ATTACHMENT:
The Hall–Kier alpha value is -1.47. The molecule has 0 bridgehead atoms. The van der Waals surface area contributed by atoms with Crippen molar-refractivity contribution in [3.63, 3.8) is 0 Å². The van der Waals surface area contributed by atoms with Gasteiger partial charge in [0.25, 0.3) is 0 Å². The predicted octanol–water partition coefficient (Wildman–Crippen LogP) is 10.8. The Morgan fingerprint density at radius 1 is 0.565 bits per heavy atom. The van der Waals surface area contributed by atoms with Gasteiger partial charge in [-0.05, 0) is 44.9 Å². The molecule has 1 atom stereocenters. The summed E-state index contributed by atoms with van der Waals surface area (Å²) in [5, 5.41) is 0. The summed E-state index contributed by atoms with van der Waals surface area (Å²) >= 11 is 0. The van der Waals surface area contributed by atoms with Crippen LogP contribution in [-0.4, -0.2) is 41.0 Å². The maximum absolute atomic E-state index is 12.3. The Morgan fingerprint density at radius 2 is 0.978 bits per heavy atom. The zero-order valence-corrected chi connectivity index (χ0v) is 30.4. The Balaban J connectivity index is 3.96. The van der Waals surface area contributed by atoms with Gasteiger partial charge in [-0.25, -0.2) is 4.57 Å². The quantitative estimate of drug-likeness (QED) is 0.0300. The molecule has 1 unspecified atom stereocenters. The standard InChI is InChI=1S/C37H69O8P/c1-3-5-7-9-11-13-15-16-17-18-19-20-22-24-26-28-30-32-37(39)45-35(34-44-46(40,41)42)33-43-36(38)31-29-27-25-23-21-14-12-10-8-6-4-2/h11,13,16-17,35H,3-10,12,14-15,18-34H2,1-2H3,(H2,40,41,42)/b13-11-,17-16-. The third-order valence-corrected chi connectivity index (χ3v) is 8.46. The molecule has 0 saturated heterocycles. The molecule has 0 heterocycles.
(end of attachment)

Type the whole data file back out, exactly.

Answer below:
The Hall–Kier alpha value is -1.47. The molecule has 0 bridgehead atoms. The van der Waals surface area contributed by atoms with Crippen molar-refractivity contribution in [3.63, 3.8) is 0 Å². The van der Waals surface area contributed by atoms with Gasteiger partial charge in [0.25, 0.3) is 0 Å². The predicted octanol–water partition coefficient (Wildman–Crippen LogP) is 10.8. The Morgan fingerprint density at radius 1 is 0.565 bits per heavy atom. The van der Waals surface area contributed by atoms with Gasteiger partial charge in [-0.05, 0) is 44.9 Å². The molecule has 1 atom stereocenters. The summed E-state index contributed by atoms with van der Waals surface area (Å²) in [5, 5.41) is 0. The summed E-state index contributed by atoms with van der Waals surface area (Å²) >= 11 is 0. The van der Waals surface area contributed by atoms with Crippen LogP contribution in [-0.4, -0.2) is 41.0 Å². The maximum absolute atomic E-state index is 12.3. The Morgan fingerprint density at radius 2 is 0.978 bits per heavy atom. The zero-order valence-corrected chi connectivity index (χ0v) is 30.4. The Balaban J connectivity index is 3.96. The van der Waals surface area contributed by atoms with Gasteiger partial charge in [-0.25, -0.2) is 4.57 Å². The quantitative estimate of drug-likeness (QED) is 0.0300. The molecule has 1 unspecified atom stereocenters. The standard InChI is InChI=1S/C37H69O8P/c1-3-5-7-9-11-13-15-16-17-18-19-20-22-24-26-28-30-32-37(39)45-35(34-44-46(40,41)42)33-43-36(38)31-29-27-25-23-21-14-12-10-8-6-4-2/h11,13,16-17,35H,3-10,12,14-15,18-34H2,1-2H3,(H2,40,41,42)/b13-11-,17-16-. The third-order valence-corrected chi connectivity index (χ3v) is 8.46. The molecule has 0 saturated heterocycles. The molecule has 0 heterocycles.